Fundsters, take heed: even the most vocal Democrats can actually help forge a compromise with regulators. Even famous, populist senators who complain about Republicans rigging the game in favor of Wall Street can stand on the side of mutual fund firms against potentially disruptive regulations. And voters may see it as standing up for little guy investors like them.
Joan Vennochi of the Boston Globe highlights
what she describes as the contradiction of Senator Elizabeth Warren
(D-Massachusetts) fighting "powerful financial interests" on the one hand while on the other backing Boston-based mutual fund giant Fidelity
in its fight against the SEC's proposed money market mutual fund regulations. The paper says Warren stayed silent on the money fund fight while running for Senate in 2012, and later objected "to proposals that Fidelity didn't like," such as the floating net asset value (NAV) idea, which the SEC ended up only applying to institutional money funds.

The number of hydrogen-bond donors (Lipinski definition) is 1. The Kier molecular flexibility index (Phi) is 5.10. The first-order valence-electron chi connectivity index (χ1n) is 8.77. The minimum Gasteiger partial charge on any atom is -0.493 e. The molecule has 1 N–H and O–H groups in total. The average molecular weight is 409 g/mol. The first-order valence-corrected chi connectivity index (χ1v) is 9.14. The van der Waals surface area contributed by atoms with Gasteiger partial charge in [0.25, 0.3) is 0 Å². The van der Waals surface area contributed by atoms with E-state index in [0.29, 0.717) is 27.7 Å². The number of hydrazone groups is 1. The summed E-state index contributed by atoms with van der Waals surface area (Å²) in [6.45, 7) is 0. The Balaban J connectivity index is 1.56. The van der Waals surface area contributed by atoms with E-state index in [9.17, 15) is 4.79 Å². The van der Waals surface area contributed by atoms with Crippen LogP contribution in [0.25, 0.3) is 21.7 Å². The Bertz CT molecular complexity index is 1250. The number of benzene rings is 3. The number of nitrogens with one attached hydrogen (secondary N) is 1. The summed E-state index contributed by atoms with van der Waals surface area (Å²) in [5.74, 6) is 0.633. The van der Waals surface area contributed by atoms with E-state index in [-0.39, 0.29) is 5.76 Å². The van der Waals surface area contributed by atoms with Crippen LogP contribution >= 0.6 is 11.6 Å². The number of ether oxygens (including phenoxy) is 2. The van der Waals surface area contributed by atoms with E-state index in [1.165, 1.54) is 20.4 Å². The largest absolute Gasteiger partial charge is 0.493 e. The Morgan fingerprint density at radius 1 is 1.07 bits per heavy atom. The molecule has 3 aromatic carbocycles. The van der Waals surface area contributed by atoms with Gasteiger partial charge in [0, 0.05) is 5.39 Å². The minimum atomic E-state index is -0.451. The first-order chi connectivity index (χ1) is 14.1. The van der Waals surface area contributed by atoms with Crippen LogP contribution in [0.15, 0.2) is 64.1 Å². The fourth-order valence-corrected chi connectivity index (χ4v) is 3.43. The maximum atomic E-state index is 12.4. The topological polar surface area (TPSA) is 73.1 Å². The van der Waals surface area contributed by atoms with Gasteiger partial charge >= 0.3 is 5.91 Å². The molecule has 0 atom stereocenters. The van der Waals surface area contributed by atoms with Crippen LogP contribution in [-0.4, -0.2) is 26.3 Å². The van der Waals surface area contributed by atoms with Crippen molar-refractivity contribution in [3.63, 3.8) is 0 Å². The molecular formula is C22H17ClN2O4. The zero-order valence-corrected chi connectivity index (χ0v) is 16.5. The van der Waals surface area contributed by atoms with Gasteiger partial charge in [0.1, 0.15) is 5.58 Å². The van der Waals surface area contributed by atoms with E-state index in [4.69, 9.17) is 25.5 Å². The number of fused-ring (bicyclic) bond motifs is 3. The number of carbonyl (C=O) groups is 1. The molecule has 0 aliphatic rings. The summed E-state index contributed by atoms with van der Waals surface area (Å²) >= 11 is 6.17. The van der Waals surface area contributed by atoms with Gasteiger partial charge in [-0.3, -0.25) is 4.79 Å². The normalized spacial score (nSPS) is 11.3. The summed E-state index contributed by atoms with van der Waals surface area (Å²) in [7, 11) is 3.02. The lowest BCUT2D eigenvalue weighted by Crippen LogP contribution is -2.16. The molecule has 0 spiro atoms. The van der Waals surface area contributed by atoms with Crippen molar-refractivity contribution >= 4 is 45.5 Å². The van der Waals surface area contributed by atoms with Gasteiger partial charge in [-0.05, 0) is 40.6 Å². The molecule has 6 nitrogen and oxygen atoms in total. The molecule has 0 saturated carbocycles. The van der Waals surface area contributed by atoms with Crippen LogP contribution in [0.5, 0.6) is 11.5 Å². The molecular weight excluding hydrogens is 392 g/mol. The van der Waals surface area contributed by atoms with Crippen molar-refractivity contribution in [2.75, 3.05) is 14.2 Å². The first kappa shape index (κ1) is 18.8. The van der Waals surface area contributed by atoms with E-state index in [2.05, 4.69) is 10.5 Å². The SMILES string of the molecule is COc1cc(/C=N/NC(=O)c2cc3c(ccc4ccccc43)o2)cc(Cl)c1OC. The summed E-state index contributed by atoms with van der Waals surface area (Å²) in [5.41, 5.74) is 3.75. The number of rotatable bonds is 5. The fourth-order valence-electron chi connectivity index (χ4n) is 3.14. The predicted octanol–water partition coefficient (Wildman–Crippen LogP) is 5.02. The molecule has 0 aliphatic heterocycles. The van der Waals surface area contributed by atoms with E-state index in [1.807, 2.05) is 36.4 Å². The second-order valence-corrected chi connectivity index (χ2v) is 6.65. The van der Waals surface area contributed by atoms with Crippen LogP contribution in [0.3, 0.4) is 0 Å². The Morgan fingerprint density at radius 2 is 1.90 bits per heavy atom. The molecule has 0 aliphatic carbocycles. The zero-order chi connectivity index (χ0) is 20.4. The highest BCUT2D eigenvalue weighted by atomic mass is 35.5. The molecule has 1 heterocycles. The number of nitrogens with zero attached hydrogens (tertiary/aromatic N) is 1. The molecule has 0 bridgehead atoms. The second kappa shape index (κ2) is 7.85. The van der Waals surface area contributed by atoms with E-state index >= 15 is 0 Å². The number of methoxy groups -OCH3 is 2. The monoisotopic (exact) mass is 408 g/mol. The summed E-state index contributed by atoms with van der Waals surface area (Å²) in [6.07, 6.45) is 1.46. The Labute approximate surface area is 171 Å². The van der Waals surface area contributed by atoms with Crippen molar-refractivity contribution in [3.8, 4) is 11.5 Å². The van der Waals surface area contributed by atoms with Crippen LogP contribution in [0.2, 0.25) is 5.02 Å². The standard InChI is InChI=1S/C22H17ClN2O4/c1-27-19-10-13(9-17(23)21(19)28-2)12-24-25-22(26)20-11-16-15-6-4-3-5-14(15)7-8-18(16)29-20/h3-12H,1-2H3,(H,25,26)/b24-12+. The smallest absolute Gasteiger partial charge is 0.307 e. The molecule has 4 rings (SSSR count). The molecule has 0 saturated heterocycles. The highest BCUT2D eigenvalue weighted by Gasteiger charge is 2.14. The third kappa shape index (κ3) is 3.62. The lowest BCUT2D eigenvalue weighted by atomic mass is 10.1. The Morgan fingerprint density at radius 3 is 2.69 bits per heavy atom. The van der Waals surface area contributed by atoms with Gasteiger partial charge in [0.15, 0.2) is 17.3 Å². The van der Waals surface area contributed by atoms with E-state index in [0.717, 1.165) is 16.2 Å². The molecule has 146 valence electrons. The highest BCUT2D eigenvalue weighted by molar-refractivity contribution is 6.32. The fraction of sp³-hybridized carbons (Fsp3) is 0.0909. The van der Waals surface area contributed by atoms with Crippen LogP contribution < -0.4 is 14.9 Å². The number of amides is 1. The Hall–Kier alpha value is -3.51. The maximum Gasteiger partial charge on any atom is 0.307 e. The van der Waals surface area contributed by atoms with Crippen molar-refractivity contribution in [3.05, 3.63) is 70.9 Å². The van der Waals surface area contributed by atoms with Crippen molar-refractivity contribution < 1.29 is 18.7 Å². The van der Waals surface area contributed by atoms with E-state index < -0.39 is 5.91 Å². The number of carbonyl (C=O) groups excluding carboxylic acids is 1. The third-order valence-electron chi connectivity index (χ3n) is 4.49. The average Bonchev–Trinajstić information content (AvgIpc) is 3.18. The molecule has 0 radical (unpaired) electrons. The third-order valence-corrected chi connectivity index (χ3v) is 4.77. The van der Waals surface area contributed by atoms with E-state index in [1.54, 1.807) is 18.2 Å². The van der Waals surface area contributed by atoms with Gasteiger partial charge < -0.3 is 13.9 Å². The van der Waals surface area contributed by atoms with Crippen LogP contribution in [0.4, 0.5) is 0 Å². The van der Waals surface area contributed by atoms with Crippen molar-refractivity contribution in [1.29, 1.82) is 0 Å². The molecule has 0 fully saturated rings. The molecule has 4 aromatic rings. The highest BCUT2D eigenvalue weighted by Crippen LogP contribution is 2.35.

"They didn't cite industry complaints; they cited concerns of local politicians," the Globe
writes. "A compromise was reached, which ... favored the mutual fund industry."
"Ideological purity is hard to sustain in the real world of politics -- especially in the real world of local politics," the paper concludes.
Yet perhaps voters are on Warren's side on this fight. A retiree wrote in to the Globe
, calling Vennochi's column "quite a stretch."
"Probably most small investors, and especially senior citizens, would feel the same as I, that Warren was protecting our interests on this issue," writes Peter Denison of Somerset, Massachusetts.
Neil Anderson, Managing Editor
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